Type in a few lines, or a few thousand, strike a key, and something seems to come to life on your screen—a new space unfolds, a new engine roars. If you’re clever enough, you can make and manipulate anything you can imagine. “We are as Gods,” wrote futurist Stewart Brand on the cover of his Whole Earth Catalog in 1968, “and we might as well get good at it.” Brand’s catalog, which sprang out of the back-to-the-land movement, was a favorite among California’s emerging class of programmers and computer enthusiasts. In Brand’s view, tools and technologies turned people, normally at the mercy of their environments, into gods in control of them. And the computer was a tool that could become any tool at all. Brand’s impact on the culture of Silicon Valley and geekdom is hard to overestimate—though he wasn’t a programmer himself, his vision shaped the Silicon Valley worldview.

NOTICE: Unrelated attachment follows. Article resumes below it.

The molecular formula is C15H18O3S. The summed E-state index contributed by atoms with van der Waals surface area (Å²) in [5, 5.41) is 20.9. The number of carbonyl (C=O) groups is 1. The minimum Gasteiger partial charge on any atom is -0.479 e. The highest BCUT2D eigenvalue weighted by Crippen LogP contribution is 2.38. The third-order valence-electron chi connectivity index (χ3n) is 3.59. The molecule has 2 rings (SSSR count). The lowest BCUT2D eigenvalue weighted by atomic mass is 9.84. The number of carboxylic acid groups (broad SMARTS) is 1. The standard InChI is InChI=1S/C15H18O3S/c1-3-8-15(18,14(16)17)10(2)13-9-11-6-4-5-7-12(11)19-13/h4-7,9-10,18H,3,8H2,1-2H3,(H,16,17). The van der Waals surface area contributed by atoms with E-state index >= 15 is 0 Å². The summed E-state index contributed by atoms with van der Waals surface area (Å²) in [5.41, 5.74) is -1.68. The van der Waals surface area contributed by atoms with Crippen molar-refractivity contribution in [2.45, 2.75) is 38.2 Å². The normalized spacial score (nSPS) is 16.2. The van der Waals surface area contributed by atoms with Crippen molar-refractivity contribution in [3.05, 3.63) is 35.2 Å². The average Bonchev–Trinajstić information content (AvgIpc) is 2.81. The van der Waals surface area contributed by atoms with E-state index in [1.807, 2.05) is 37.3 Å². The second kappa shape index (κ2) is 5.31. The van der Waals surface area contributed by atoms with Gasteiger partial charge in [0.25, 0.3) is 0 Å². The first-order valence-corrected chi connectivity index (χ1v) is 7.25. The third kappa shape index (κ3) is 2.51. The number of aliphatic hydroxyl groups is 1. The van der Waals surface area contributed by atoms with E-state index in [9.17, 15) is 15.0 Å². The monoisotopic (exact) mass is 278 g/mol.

From Beirut to Jerusalem by Thomas L. Friedman
You mentioned Egypt and you mentioned Sinai, but after Sinai there was the Promised Land—Israel. What do you see as the significance of the land? “The significance of the land is that it allows you to see Judaism as a way of life. Coming back to the land of Israel is a way of saying that Judaism was never meant to be just a synagogue-based framework, centered around prayer and the holidays, which is what some Haredim seem to feel. Judaism was to be a total way of life that could provide answers for how to deal with hospital strikes and with the exercise of power. In other words, for me, you come back to the land in order to implement Sinai. I came back to the land not to rebuild the synagogue Judaism of European ghettos. I came back to the land to get back to the beginning—Judaism as a total way of life, not just ritual.” So you see the land as a corrective to the Haredim and their obsession with ritual.